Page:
Curriculum and Instruction
There are three different types of Graduate Programs for Curriculum and Instruction:
Curriculum and Instruction, MAT:
The Master of Arts in Teaching program for middle level and secondary teachers is designed for those students who aspire to earn both a Master's Degree and a license to teach in public middle or secondary schools. Students will prepare for licensure to teach in grades five through nine or seven through twelve in one summer and academic year.
Curriculum and Instruction, MEd:
The Master's Degree in Curriculum and Instruction is designed to advance curriculum design for innovative educators with attention to research methods to advance practice. Additional emphasis is placed on advancing understanding of curriculum theory and practice, collaboration across school and community contexts, and responsive design to ensure optimal development of the whole child.
Curriculum and Instruction, Accelerated Masters Program (AMP):
The Accelerated Master’s Program leading to an M.A. in Teaching for middle level and secondary is designed for those students who aspire to earn both a master's degree and a license to teach in public middle or secondary schools. Students will prepare for licensure to teach in grades five through nine or seven through twelve in one summer and academic year.
UVM students who are in their third year of study for a Bachelor's degree may apply to the Accelerated Master of Arts in Teaching program. These students, when accepted, may complete nine credits of graduate level coursework, six of which may be counted toward both the minimum requirements for the Master of Arts degree, as well as toward the undergraduate degree. Qualified candidates will need a major or its equivalent in an approved licensing endorsement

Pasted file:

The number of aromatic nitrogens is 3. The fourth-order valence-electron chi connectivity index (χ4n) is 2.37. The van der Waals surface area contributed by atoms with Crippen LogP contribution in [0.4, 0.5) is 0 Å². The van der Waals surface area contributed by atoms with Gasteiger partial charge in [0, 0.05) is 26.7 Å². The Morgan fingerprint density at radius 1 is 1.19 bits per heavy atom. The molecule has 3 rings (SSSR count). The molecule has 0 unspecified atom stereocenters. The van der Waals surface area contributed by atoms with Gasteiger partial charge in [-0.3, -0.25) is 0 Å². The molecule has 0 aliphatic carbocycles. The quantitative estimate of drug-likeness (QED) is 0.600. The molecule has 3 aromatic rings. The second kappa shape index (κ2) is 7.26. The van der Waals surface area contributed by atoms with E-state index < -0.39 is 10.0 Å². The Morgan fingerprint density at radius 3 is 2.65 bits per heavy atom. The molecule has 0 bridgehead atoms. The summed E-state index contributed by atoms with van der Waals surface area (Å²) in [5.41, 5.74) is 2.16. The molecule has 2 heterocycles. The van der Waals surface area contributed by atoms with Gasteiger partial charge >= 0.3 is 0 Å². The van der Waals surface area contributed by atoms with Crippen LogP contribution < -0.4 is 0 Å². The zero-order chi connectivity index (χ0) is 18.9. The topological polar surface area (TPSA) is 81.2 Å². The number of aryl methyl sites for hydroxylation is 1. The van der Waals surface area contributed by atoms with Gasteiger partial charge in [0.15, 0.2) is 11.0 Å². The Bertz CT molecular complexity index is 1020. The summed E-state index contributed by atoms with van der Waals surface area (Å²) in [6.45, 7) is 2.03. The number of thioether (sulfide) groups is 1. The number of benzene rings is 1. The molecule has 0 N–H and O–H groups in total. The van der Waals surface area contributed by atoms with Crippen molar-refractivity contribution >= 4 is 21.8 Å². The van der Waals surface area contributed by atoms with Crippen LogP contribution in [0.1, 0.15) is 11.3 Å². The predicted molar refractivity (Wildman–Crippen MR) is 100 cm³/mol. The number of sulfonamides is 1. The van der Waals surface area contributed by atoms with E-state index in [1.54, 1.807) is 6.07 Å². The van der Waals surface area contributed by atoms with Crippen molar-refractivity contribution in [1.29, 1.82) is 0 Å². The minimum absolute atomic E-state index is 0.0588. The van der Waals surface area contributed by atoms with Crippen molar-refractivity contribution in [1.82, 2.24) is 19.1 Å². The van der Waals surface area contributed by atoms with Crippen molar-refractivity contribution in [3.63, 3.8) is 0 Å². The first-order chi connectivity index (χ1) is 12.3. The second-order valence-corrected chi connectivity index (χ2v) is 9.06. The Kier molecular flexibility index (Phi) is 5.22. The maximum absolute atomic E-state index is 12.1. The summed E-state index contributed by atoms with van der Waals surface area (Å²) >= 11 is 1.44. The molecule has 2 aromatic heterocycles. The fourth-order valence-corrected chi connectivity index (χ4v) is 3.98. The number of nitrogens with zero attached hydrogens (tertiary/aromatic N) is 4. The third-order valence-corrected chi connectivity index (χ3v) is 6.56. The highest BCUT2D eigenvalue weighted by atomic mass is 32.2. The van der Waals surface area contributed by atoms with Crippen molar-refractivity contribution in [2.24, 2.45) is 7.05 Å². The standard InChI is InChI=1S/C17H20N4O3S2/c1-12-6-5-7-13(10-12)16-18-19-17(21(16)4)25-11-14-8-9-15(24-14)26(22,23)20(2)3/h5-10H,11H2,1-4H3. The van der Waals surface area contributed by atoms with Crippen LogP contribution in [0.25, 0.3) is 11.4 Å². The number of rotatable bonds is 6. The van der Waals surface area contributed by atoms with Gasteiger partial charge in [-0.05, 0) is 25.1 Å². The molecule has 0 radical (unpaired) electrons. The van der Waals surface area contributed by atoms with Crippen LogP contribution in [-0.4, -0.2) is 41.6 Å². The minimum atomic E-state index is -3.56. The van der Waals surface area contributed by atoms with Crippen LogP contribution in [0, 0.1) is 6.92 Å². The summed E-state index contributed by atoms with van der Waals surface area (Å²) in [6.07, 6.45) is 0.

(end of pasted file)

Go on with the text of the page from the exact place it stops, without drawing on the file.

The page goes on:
Bishop, Penny; Professor, Department of Education; EDD, University of Vermont
Carthew, Jessica; Assistant Professor, Department of Education; PHD, University of Maryland
Garnett, Bernice Raveche; Associate Professor, Department of Education; SCD, Harvard University
Haines, Shana; Associate Professor, Department of Education; PHD, University of Kansas
Jiron, Haley Woodside; Associate Professor, Department of Education; PHD, SUNY Albany
Jorgenson, Simon; Assistant Professor, Department of Education; PHD, University of Cincinnati
Kervick, Colby T.; Assistant Professor, Department of Education; EDD, University of Vermont
Neumann, Maureen Doyle; Professor, Department of Education; PHD, University of Washington
Reyes, Cynthia; Associate Professor, Department of Education; PHD, University of Illinois at Chicago
Shepherd, Katharine; Professor, Department of Education; EDD, University of Vermont
Smith, Carmen Petrick; Associate Professor, Department of Education; PHD, University of Texas-Austin
Toolin, Regina; Associate Professor, Department of Education; PHD, University of Wisconsin-Madison
Walls, Leon; Associate Professor, Department of Education; PHD, Purdue University
EDCI 200. Contemporary Issues. 0-6 Credits.
Designed so that its content and structure may accommodate special issues not especially appropriate within the boundaries of an existing course. Pre/co-requisite: twelve hours in Education and related areas.
EDCI 321. Learning, Design & Technology. 3 Credits.
This course examines the relationship between learning theory and technology integration in K-12 classrooms and integrates backward design in standards-based units of study. Prerequisite: Teaching experience.
EDCI 322. Differentiation & Technology. 3 Credits.
This course enables educators to develop and utilize instructional frameworks based on current research related to differentiating instruction, universal design for learning and assistive technology.
EDCI 323. Inquiry and Technology. 3 Credits.
This course examines how technology can promote a student-centered active learning classroom environment that promotes problem-solving and critical thinking skills. Prerequisite: Prior teaching experience.
EDCI 324. Assessment and Technology. 3 Credits.